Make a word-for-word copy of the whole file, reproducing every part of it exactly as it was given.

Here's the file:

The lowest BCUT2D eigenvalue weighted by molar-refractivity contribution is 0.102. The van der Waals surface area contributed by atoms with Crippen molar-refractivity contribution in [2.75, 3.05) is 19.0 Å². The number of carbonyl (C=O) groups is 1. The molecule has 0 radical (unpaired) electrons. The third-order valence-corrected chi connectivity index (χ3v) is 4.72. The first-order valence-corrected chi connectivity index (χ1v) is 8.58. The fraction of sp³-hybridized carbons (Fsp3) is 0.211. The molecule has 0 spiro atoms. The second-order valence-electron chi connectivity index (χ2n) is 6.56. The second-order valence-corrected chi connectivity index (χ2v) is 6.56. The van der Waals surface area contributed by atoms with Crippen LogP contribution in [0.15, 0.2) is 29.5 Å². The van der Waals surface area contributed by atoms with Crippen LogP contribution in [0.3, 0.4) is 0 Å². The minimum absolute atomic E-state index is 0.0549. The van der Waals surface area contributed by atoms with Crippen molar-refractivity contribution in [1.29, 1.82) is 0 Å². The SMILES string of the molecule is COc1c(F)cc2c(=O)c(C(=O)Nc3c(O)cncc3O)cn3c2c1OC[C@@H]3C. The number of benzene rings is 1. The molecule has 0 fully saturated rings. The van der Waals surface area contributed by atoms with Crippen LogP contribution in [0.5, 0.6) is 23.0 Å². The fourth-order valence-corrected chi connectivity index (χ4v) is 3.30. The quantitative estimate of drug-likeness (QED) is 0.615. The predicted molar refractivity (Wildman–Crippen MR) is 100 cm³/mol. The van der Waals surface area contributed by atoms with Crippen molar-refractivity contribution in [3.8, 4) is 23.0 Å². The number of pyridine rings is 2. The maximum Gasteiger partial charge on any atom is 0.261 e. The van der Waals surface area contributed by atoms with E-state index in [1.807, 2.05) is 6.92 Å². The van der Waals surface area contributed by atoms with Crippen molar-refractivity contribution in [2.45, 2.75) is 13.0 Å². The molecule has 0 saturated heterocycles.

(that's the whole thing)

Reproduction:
The lowest BCUT2D eigenvalue weighted by molar-refractivity contribution is 0.102. The van der Waals surface area contributed by atoms with Crippen molar-refractivity contribution in [2.75, 3.05) is 19.0 Å². The number of carbonyl (C=O) groups is 1. The molecule has 0 radical (unpaired) electrons. The third-order valence-corrected chi connectivity index (χ3v) is 4.72. The first-order valence-corrected chi connectivity index (χ1v) is 8.58. The fraction of sp³-hybridized carbons (Fsp3) is 0.211. The molecule has 0 spiro atoms. The second-order valence-electron chi connectivity index (χ2n) is 6.56. The second-order valence-corrected chi connectivity index (χ2v) is 6.56. The van der Waals surface area contributed by atoms with Crippen LogP contribution in [0.15, 0.2) is 29.5 Å². The van der Waals surface area contributed by atoms with Crippen LogP contribution in [0.3, 0.4) is 0 Å². The minimum absolute atomic E-state index is 0.0549. The van der Waals surface area contributed by atoms with Crippen molar-refractivity contribution in [1.29, 1.82) is 0 Å². The SMILES string of the molecule is COc1c(F)cc2c(=O)c(C(=O)Nc3c(O)cncc3O)cn3c2c1OC[C@@H]3C. The number of benzene rings is 1. The molecule has 0 fully saturated rings. The van der Waals surface area contributed by atoms with Crippen LogP contribution in [0.5, 0.6) is 23.0 Å². The fourth-order valence-corrected chi connectivity index (χ4v) is 3.30. The quantitative estimate of drug-likeness (QED) is 0.615. The predicted molar refractivity (Wildman–Crippen MR) is 100 cm³/mol. The van der Waals surface area contributed by atoms with Crippen molar-refractivity contribution in [3.8, 4) is 23.0 Å². The number of pyridine rings is 2. The maximum Gasteiger partial charge on any atom is 0.261 e. The van der Waals surface area contributed by atoms with E-state index in [1.807, 2.05) is 6.92 Å². The van der Waals surface area contributed by atoms with Crippen molar-refractivity contribution in [2.45, 2.75) is 13.0 Å². The molecule has 0 saturated heterocycles.